Recently I saw some unexplained LUN trespasses on an EMC VNX that is used in a vSphere 5 environment where we use VAAI.
Since we use pools on the VNX, it is advised to keep a LUN on the owning SP, to prevent unnecessary traffic over the internal bus between SPA and SPB. EMC says:
Avoid trespassing pool LUNs. Trespassing the pool LUNs to another SP may adversely affect performance. After a pool LUN trespass, a pool LUNs private information remains under control of the original owning SP. This will cause the trespassed LUNs I/Os to continue to be handled by the original owning SP. When this happens both SPs being used in handling the I/Os. Involving both SPs in an I/O increases the time used to complete an I/O.
When we investigated the cause of these trespasses, we noticed these trespasses seemed to happen during a Storage vMotion. The vmkernel.log showed (we uses EMC PowerPath/VE in this environment) that PowerPath/VE seems to be responsible for these trespasses:
PowerPath: EmcpEsxLogEvent:1252: Info:Mpx:Assigned volume 6006016029302F00A8445F18F351E111 to SPA
We could not understand why PowerPath decided to trespass these LUN’s
We opened a case at EMC and where pointed to EMC KB article emc287223
(EMC confirmed this is also true for Powerpath/VE 5.7)
This article says:
So what seems to happen is that when you do a Storage vMotion on a VNX from a Datastore on one SP, to a datastore on the other SP, is that after a certain amount of traffic has passed the internal bus between the SPs, the VNX decides it is better if both LUNs that hold the Datastores, are owned by the same SP, to keep the traffic caused by the Storage vMotion on the same SP.
The effect of this decision is that the Storage vMotion traffic now no longer traverses the internal bus, but this has as a side effect that all host traffic, which I consider more important then the Storage vMotion traffic, is now traversing the internal bus.
The scary part is this part:
In the event where there are both high application I/O and VAAI XCOPY I/Os, it is possible that the LUNs will trespass back and forth.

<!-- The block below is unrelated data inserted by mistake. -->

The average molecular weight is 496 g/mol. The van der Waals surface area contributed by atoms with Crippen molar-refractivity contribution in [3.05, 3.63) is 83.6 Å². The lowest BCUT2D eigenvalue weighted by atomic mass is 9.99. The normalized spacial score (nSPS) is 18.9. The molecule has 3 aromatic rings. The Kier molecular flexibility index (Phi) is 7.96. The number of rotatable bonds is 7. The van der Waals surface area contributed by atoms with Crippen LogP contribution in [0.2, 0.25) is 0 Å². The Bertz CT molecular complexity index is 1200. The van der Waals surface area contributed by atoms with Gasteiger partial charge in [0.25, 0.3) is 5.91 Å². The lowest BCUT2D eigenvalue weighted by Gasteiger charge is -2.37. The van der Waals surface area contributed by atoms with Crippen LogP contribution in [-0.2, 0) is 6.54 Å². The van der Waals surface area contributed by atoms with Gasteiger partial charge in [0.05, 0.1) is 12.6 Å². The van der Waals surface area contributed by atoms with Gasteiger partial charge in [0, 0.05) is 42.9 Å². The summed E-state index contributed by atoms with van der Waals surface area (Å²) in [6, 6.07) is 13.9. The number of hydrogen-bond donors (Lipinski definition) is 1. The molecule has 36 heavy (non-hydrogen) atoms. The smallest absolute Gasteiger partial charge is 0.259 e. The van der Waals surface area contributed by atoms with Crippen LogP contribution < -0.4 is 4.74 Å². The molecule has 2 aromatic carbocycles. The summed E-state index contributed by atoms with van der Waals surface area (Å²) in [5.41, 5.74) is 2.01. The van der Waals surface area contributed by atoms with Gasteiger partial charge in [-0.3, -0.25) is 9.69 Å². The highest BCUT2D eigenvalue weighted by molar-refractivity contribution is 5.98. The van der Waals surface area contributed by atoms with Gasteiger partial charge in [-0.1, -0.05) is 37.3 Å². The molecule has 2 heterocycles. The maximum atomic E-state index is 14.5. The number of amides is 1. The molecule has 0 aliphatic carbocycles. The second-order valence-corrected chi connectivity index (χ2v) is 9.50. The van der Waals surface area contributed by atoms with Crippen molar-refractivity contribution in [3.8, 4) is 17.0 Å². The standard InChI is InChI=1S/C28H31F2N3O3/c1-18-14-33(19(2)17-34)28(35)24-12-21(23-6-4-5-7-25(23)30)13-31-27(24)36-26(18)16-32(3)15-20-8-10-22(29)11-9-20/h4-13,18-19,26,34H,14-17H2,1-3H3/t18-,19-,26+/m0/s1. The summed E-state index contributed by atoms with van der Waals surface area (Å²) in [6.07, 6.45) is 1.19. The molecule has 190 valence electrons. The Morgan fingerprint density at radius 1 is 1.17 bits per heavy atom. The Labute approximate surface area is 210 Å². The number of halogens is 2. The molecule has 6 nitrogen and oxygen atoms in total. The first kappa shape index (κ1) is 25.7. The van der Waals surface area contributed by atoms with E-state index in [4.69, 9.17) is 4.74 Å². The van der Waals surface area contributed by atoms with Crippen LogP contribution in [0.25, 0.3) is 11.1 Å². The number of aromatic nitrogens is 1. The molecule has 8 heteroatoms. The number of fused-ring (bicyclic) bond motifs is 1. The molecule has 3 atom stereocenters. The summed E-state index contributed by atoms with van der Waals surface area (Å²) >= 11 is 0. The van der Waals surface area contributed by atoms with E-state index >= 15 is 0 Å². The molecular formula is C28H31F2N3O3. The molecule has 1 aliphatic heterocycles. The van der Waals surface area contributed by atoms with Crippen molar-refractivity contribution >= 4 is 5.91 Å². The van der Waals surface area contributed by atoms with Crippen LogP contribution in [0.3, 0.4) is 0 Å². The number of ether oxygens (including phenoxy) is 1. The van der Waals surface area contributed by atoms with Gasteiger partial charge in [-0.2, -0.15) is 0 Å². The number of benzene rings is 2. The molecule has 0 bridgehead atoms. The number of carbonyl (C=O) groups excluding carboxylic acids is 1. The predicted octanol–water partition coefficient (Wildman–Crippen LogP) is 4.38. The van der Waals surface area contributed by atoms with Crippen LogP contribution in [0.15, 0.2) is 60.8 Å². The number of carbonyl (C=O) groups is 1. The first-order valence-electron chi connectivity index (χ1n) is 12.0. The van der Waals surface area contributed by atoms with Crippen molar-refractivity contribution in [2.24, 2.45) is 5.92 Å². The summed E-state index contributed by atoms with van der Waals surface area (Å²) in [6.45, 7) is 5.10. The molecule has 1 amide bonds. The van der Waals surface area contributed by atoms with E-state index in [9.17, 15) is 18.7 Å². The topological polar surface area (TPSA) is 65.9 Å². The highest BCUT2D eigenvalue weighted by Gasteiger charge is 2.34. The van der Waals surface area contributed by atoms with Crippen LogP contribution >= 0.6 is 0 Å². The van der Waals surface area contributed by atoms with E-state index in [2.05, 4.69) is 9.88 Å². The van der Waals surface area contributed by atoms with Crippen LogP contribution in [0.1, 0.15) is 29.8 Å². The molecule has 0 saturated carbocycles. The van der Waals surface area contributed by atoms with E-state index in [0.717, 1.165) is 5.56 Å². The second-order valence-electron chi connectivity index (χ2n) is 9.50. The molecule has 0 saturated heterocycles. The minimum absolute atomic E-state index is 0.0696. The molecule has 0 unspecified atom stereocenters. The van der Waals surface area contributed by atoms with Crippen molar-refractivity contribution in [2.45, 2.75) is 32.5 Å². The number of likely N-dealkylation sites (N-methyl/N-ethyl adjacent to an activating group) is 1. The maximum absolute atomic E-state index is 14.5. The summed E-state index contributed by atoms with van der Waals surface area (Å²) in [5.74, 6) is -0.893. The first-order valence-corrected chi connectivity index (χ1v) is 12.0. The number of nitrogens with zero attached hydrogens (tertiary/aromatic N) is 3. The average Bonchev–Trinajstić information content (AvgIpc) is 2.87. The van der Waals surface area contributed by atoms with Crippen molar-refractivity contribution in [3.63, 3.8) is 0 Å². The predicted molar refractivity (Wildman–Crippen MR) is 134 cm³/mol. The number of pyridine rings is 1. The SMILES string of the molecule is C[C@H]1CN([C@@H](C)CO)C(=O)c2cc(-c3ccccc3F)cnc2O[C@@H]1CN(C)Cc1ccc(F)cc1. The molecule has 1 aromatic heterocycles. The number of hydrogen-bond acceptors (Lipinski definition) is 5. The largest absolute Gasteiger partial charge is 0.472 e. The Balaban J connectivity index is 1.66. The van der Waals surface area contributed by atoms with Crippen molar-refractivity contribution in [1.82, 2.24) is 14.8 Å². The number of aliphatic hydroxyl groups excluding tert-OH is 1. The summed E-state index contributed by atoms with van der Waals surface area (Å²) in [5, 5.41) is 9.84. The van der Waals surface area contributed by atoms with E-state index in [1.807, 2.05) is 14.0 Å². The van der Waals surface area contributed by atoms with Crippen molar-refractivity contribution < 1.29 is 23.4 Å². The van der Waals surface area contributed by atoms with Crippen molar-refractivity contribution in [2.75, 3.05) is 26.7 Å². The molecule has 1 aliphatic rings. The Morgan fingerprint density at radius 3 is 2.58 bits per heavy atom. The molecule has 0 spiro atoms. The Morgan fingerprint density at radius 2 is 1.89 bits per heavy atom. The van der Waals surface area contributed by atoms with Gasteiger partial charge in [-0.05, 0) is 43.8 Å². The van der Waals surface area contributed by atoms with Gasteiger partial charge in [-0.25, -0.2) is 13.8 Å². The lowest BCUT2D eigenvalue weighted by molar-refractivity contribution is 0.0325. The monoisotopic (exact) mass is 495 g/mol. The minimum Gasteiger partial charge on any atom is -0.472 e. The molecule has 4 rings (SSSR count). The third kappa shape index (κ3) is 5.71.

That is not what we would like to see.
I would prefer to see some more intelligence in the VNX that would say “OK, I know this is Storage vMotion Traffic I am sending over my internal bus, so if it takes a little longer to complete, it’s OK, as long as I keep the path for my host traffic optimal, by keeping the LUN on the owning SP” So optimize for host traffic, not for Storage vMotion traffic.
The article also says the message in the vmkernel.log file generated by PowerPath/VE is not the correct message. Instead of “Assigned volume to SPx” which suggest PowerPath/VE is responsible for the trespass, it should read “followed to SPx”
I was told EMC engineering is aware of this issue, and hope they are working on a solution.
By the way, we think this also happens when not using PowerPath/VE but also when using VMware’s native multipathing, since this seems to be a VNX issue, and not a PowerPath/VE specific issue. We have not confirmed this in tests yet.
So to complete this story, why is this only happening when I use VAAI?
That’s pretty simple to explain. If I doe a storage vMotion without VAAI, the host is responsible for moving the data between both Datastores. So the host reads from a LUN on SPA, and writes to a LUN on SPB, so no traffic passes the internal bus.
So if this is an issue in your environment, you have two possible workarounds:
- Only do Storage vMotions between LUNs on the same SP like EMC suggests, which could be an issue, especially when using Storage DRS (Unless off course, you only create Datastor Clusters with LUNs on the same SP, so a Datastore Cluster for LUNs on SPA and a Datastore Cluster for LUNs on SPB)
- Disable the VAAI XCOPY primitive (HardwareAcceleratedMove)
See Disabling the VAAI functionality in ESX/ESXi on how to do this.
If do not see this as a major problem in your environment, just log in to your VNX now and then and trespass the LUNs back to their owning SPs.